Leveraging IgG N-glycosylation to infer the causality between T2D and hypertension
Diabetology & Metabolic Syndrome volume 15, Article number: 80 (2023)
Observational studies demonstrated a bidirectional association between type 2 diabetes (T2D) and hypertension, whereas Mendelian randomization (MR) analyses supported the causality from T2D to hypertension but not causal from hypertension to T2D. We previously found that IgG N-glycosylation is associated with both T2D and hypertension, and thus IgG N-glycosylation might link the causality between them.
We carried out a genome-wide association study (GWAS) to identify IgG N-glycosylation-quantitative-trait loci (QTLs) integrating GWAS for T2D and hypertension and then performed bidirectional univariable and multivariable MR analyses to infer the causal association among them. The inverse-variance-weighted (IVW) analysis was performed as the primary analysis, followed by some sensitivity analyses to explore the stability of the results.
Six putatively causal IgG N-glycans for T2D and four for hypertension were identified in the IVW method. Genetically predicted T2D increased the risk of hypertension (odds ratio [OR] = 1.177, 95% confidence interval (95% CI) = 1.037–1.338, P = 0.012) and vice versa (OR = 1.391, 95% CI = 1.081–1.790, P = 0.010). Multivariable MR showed that T2D remained at risk effect with hypertension ([OR] = 1.229, 95% CI = 1.140–1.325, P = 7.817 × 10–8) after conditioning on T2D-related IgG-glycans. Conversely, hypertension was associated with higher T2D risk (OR = 1.287, 95% CI = 1.107–1.497, P = 0.001) after adjusting for related IgG-glycans. No evidence of horizontal pleiotropy was observed, as MR‒Egger regression provided P values for intercept > 0.05.
Our study validated the mutual causality between T2D and hypertension from the perspective of IgG N-glycosylation, further validating the “common soil” hypothesis underlying the pathogenesis of T2D and hypertension.
The univariable and multivariable analyses, corrected related IgG-glycans showed that type 2 diabetes was associated with higher hypertension risk and vice versa.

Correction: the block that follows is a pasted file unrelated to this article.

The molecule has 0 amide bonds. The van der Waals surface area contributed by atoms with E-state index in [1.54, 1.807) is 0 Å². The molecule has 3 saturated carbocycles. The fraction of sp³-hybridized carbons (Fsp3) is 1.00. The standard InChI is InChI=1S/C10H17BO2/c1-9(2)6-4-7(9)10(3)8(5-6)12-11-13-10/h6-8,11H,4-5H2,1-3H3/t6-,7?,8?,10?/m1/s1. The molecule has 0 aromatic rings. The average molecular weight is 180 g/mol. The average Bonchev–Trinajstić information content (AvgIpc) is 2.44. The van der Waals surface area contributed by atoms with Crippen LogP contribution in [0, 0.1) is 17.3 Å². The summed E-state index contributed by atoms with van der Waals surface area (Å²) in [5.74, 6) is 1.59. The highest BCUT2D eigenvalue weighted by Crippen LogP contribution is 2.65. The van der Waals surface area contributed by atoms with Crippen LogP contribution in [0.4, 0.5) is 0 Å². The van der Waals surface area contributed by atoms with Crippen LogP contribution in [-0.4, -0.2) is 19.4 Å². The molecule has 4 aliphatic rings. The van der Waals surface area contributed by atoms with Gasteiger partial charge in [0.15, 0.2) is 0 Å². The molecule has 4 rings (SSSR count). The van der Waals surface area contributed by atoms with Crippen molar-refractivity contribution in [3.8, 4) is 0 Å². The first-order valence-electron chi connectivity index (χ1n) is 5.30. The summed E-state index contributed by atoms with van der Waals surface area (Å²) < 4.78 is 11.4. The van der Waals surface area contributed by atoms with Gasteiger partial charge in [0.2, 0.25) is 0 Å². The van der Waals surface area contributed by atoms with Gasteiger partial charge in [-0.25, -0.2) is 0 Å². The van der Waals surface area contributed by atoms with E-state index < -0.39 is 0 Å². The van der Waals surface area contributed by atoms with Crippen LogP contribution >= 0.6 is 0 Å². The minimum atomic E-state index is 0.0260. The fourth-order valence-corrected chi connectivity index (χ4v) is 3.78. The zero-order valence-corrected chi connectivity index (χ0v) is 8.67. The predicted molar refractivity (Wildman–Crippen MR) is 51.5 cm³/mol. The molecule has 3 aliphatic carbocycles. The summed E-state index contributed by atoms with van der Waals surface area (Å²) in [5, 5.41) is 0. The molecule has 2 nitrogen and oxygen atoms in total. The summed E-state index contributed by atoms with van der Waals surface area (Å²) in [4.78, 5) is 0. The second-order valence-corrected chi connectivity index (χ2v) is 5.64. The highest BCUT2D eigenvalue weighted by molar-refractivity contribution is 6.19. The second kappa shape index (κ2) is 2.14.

Our findings suggested new insight into the potential mediated effects of IgG N-glycosylation in associations between T2D and hypertension.
Type 2 diabetes (T2D) and hypertension, the two leading components of the global burden of disease, commonly coexist [1,2,3,4]. This kind of coexistence dramatically increases the risk of cardiovascular disease, stroke, and even death, compared with normotensive and nondiabetic adults [5, 6]. Increasing evidence suggests epidemiological links between T2D and hypertension. In three urban communities in Beijing with 3437 participants, fasting blood glucose and 2-h postprandial blood glucose were independent risk factors for predicting hypertension . In contrast, a cohort of 4.1 million adults reported that 20 mmHg higher systolic blood pressure (SBP) and 10 mmHg higher diastolic blood pressure (DBP) were associated with a 58% and a 52% higher risk of new-onset diabetes . Sun et al. performed Mendelian randomization (MR) approach to explore bidirectional associations between T2D and hypertension based on 318,664 UK Biobank participants. They found causal evidence for T2D with hypertension risk, particularly a causal relationship of T2D with SBP, but not from hypertension to T2D . The association between diabetes and hypertension is of continued concern. Understanding the pathological and bidirectional links between T2D and hypertension is of significant public health importance, especially in terms of disease prevention and complication management.
Glycosylation, an important and common post-transcriptional modification, is involved in many biological processes and is also related to disease susceptibility [9, 10]. Immunoglobulin G (IgG), as the main component of antibodies, plays a vital role in the non-specific immune response. Alternative N-glycosylation markedly affects IgG structure and function and, by extension, immune responses, thus acting as a switch between pro- and anti-inflammatory IgG functionality [11, 12]. Meanwhile, epidemiological data revealed the relationship of IgG N-glycosylation with hypertension and T2D. Two large case–control studies found significant associations between T2D and IgG glycan traits involved in pro-inflammatory pathways [13, 14], which may indicate that IgG N-glycosylation plays a functional role in T2D pathophysiology. Similarly, a multiple ethnic cross-sectional study showed that IgG N-glycosylation contributed to the pathogenesis of hypertension via its effect on pro- and/or anti-inflammatory pathways . The above findings suggested new insight into the potential mediated effects of IgG N-glycosylation in associations between T2D and hypertension.